Etter’s first efforts to write about the experience of giving up a baby for adoption were in a straightforwardly confessional style, but over the years she found such an approach insufficient and turned to the figurative prose poetry which forms the main body of Imagined Sons. When a magazine editor asked to see more poems in the ‘series’ of birthmother poems, then a mere half-dozen pieces written over ten years, she devoted the next six weeks to writing to completing an initial group of 30 ‘imagined sons’.
In emails, Etter kindly filled in some blanks about her process of writing the collection and its readers’ responses.
Above: one of three poems written by Carrie Etter exclusively for Boys by Girls Issue 11 - “Beauty of the Son" .
How do you see the genesis of Imagined Sons now? Did you need to write the poems?
I think so. I think I wrote them to prepare myself for whoever he was, to teach myself to understand unconditional love for one's child. When it became a series, it also evolved into a creative project: to try to realise what it would be to write about a confessional topic in a non-confessional way and to make the whole as effectively original as possible.
Which did you write first?
The first was ‘Fairy Tale’, written in 1995 in close to its current form. For a long time it was called ‘First Son’: it was only when I was putting together the manuscript of Imagined Sons did I see the poem's fairy-tale qualities. I wrote about half a dozen of the prose poems between 1995 and 2006, then the writing really kicked off in early 2006.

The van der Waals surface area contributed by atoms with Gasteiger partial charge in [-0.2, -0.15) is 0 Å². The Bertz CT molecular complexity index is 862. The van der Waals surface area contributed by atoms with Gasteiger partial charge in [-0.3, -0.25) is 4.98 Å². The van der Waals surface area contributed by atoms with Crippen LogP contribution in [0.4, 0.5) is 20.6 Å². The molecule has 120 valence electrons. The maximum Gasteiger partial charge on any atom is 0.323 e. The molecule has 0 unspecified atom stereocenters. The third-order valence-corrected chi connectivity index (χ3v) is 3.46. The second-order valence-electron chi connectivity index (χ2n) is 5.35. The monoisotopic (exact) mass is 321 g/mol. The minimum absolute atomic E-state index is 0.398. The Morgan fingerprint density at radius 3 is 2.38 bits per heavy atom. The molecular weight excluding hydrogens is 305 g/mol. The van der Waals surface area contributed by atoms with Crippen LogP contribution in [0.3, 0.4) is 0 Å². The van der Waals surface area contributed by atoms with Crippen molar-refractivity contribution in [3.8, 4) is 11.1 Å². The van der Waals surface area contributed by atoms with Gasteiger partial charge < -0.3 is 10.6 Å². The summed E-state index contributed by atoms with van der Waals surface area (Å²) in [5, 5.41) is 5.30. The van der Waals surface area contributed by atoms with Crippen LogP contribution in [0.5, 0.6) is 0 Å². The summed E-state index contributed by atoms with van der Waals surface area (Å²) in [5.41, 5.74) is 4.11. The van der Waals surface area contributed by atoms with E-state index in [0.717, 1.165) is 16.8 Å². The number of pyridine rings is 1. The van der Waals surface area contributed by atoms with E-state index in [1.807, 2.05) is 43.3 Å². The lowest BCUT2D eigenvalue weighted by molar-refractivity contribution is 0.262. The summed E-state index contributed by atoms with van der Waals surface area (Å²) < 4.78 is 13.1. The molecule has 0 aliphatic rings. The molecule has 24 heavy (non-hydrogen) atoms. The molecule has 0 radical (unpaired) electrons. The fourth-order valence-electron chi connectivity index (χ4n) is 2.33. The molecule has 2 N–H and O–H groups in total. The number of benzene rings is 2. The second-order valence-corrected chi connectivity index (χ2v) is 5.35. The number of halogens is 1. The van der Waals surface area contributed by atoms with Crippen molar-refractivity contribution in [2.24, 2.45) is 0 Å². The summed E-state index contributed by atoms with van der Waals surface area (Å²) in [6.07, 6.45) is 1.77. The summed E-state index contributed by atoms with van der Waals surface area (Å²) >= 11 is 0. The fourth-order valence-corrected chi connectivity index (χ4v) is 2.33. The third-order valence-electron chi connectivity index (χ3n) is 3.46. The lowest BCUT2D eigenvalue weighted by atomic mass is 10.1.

Can you remember writing it?
No, I don't remember writing the first one, but I have general memories of writing the others: drafting three in the Bunch of Grapes pub in Bradford on Avon, where I was living in '06, and coming home with tears streaming. It was emotionally difficult work.
Do you think, then, that the poet Robert Frost was right when he said ‘No tears in the writer, no tears in the reader’?
I don't know. I hoped my readers would be able to inhabit my poems, but I never expected to render identical emotions within them.
So is it fair to say that you wrote the narratives to prepare yourself for who your son might be but hoped readers would inhabit them?
I suppose the initial impulse was to prepare myself for who my son had become, but the revision process always considered the poem in itself, its quality apart from any personal attachment. I think that distance is very important to write well.
Did you worry about the son you'd parted from as an infant reading Imagined Sons?
I don't know how my son would respond to reading these works – whether he'd be flattered, overwhelmed, upset, anything. While that lack of knowledge is worrying, I had to write the book regardless.